12.09.2018 Wellbeing

Happy Campers

Camping shown to boost sense of wellbeing

As we mark R U OK? Day tomorrow, research is showing one way to improve metal health is to go camping.

Reasons given for the boost to a sense of wellbeing include reduced stress, the chance to reconnect with family, getting away from 24/7 online connectedness and enjoyment of nature.

The Real Richness Report from the Caravan Industry Association of Australia found campers are competitively happier, more satisfied, optimistic and energised than non-campers.

Not only do trips make campers happier, they also give people an opportunity to connect with themselves and their feelings, with 53% of women and 44% of men strongly agreeing that camping trips enabled them to gather their thoughts.

Respondents’ answers also revealed 96% of campers believe that camping can make you happier and 95% of campers believe that camping reduces stress.

Alistair Mitchell was introduced to caravan and camping from an early age, and mental health is a topic close to his heart.

After previously working as a park manager and in corporate management, he is now a mental health advocate and health and wellness coach. Alistair found his way to this career by a tough path including drug addiction and facing his own mental health battle. He is now passionate about helping others to overcome similar circumstances.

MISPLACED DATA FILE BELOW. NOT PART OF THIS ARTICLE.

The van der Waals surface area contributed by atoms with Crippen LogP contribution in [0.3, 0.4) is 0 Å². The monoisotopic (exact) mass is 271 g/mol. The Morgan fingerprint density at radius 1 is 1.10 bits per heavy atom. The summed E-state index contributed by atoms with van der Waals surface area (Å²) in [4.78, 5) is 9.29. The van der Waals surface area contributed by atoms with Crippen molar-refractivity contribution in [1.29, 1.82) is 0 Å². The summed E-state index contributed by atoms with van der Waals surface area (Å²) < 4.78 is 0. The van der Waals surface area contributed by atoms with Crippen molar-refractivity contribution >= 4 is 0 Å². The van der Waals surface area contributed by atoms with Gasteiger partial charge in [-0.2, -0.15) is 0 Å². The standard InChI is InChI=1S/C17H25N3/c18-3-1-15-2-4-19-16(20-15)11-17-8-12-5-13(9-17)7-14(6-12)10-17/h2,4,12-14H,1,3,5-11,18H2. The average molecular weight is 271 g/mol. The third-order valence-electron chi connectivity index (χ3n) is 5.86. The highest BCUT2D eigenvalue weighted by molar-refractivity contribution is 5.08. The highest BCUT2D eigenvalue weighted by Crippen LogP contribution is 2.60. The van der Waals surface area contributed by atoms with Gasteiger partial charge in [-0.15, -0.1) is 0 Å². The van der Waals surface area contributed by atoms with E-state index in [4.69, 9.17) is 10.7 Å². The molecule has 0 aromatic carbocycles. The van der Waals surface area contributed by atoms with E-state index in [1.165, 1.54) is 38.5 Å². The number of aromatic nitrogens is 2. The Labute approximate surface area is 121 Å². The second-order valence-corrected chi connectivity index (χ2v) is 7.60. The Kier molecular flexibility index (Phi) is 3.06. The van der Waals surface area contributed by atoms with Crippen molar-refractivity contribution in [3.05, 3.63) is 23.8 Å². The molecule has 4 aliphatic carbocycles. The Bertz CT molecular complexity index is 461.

“Being outdoors and camping allows you to remove yourself from the stresses of your career… camping allows us to break away from the chaos of life and enjoy the simplicity of nature,” he said.

“Spending time away from daily life and everyday pressures, and being able to reconnect as a family on the road is fantastic. Physically being outside connects us more, and relaxes us.

"People forget, the most basic things are the most important sometimes.

“Although many campsites offer wifi, it is important to allow yourself time away from technology and connectedness… the decrease in constant simulation of technology will encourage a greater psychological and emotional health.

“With anything to do with mental health, open dialogue and communication is key to wellbeing, and in the past mental health hasn’t really been an open discussion.“

September 13 will mark R U OK? Day, the national day of action dedicated to reminding Australians to ask one another whether they are ok and support those who are struggling.

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